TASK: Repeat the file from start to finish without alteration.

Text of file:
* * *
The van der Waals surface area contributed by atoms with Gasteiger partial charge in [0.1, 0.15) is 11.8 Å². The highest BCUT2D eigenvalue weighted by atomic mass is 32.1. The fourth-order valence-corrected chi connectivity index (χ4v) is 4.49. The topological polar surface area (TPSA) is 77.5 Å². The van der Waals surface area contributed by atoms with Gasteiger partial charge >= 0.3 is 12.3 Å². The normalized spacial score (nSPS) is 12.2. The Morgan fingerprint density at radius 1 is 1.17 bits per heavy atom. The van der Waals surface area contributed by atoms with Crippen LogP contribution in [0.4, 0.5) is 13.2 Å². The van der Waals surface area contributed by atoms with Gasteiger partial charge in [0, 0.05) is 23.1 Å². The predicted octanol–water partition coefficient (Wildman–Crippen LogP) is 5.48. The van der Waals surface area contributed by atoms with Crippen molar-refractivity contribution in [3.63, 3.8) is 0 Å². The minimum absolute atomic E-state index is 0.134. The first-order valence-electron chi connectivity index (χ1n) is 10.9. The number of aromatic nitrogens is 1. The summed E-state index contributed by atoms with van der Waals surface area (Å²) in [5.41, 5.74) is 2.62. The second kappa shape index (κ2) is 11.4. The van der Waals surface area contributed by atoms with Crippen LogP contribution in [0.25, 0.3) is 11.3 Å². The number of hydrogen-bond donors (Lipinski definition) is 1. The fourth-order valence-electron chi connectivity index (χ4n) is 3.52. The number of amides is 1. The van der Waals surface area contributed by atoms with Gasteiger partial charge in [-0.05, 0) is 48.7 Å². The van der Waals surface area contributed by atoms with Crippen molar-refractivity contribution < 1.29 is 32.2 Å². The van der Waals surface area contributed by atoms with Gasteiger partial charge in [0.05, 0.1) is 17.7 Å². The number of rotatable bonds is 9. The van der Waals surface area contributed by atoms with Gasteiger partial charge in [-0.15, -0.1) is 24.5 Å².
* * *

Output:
The van der Waals surface area contributed by atoms with Gasteiger partial charge in [0.1, 0.15) is 11.8 Å². The highest BCUT2D eigenvalue weighted by atomic mass is 32.1. The fourth-order valence-corrected chi connectivity index (χ4v) is 4.49. The topological polar surface area (TPSA) is 77.5 Å². The van der Waals surface area contributed by atoms with Gasteiger partial charge >= 0.3 is 12.3 Å². The normalized spacial score (nSPS) is 12.2. The Morgan fingerprint density at radius 1 is 1.17 bits per heavy atom. The van der Waals surface area contributed by atoms with Crippen LogP contribution in [0.4, 0.5) is 13.2 Å². The van der Waals surface area contributed by atoms with Gasteiger partial charge in [0, 0.05) is 23.1 Å². The predicted octanol–water partition coefficient (Wildman–Crippen LogP) is 5.48. The van der Waals surface area contributed by atoms with Crippen molar-refractivity contribution in [3.63, 3.8) is 0 Å². The minimum absolute atomic E-state index is 0.134. The first-order valence-electron chi connectivity index (χ1n) is 10.9. The number of aromatic nitrogens is 1. The summed E-state index contributed by atoms with van der Waals surface area (Å²) in [5.41, 5.74) is 2.62. The second kappa shape index (κ2) is 11.4. The van der Waals surface area contributed by atoms with Crippen LogP contribution in [0.25, 0.3) is 11.3 Å². The number of hydrogen-bond donors (Lipinski definition) is 1. The fourth-order valence-electron chi connectivity index (χ4n) is 3.52. The number of amides is 1. The van der Waals surface area contributed by atoms with Gasteiger partial charge in [-0.05, 0) is 48.7 Å². The van der Waals surface area contributed by atoms with Crippen molar-refractivity contribution < 1.29 is 32.2 Å². The van der Waals surface area contributed by atoms with Gasteiger partial charge in [0.05, 0.1) is 17.7 Å². The number of rotatable bonds is 9. The van der Waals surface area contributed by atoms with Gasteiger partial charge in [-0.15, -0.1) is 24.5 Å².